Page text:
Quantitative Analysis

What it is:

Quantitative analysis is the use of math and statistical methods to evaluate investment or business opportunities and make decisions.

How it works/Example:

In portfolio management, quantitative analysis is often used to mathematically determine when to buy or sell securities. Let’s assume you are considering whether to purchase shares of XYZ Company. If you were to consider the company’s cost of capital percentage change in sales over time, or examine trends in net income as a percentage of sales or other ratios, you would be performing quantitative analysis.

Why it Matters:

Quantitative analysis is the foundation of a broad array of investment and financial decision-making methods.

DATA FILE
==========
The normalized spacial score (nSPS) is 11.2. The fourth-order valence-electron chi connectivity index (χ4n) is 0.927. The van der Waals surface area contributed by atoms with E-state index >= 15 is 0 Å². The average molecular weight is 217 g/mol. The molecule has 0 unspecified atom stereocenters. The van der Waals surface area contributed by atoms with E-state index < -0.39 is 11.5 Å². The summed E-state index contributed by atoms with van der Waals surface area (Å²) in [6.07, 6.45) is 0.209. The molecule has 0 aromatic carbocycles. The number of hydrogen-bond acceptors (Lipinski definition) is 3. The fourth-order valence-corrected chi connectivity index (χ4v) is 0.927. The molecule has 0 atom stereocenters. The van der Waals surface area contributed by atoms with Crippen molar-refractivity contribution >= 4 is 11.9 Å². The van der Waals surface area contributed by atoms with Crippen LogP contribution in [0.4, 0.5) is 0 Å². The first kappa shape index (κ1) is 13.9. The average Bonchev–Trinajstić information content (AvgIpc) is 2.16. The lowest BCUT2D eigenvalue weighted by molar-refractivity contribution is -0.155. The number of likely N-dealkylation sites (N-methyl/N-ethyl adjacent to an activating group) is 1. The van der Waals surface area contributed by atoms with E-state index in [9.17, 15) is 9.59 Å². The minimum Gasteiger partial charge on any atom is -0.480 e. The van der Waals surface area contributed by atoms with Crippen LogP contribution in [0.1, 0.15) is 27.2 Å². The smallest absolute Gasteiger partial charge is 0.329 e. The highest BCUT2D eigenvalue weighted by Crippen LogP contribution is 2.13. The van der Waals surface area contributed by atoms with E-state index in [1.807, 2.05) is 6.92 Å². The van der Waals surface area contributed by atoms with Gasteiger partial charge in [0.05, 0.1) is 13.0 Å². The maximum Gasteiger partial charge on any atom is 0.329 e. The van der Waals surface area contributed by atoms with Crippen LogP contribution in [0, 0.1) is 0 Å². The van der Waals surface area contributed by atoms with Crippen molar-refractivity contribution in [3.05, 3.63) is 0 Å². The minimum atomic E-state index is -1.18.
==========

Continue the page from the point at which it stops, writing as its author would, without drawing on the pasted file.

However, it is not the only way to determine whether an investment is worthwhile. Many investors, Warren Buffett being one of the most notable, also perform qualitative analysis of companies and investments, whereby things such as the taste of the product, the look of the packaging, relationships with management, and public perception are taken into account.
 
Sound business judgment often involves incorporating both analytical methods, although there is considerable controversy about how much weight each method should receive when making particular business or investment decisions.

Best execution refers to the imperative that a broker, market maker, or other agent acting on behalf of an investor is obligated to execute the investor's order in a way that is most advantageous to the investor rather than the agent.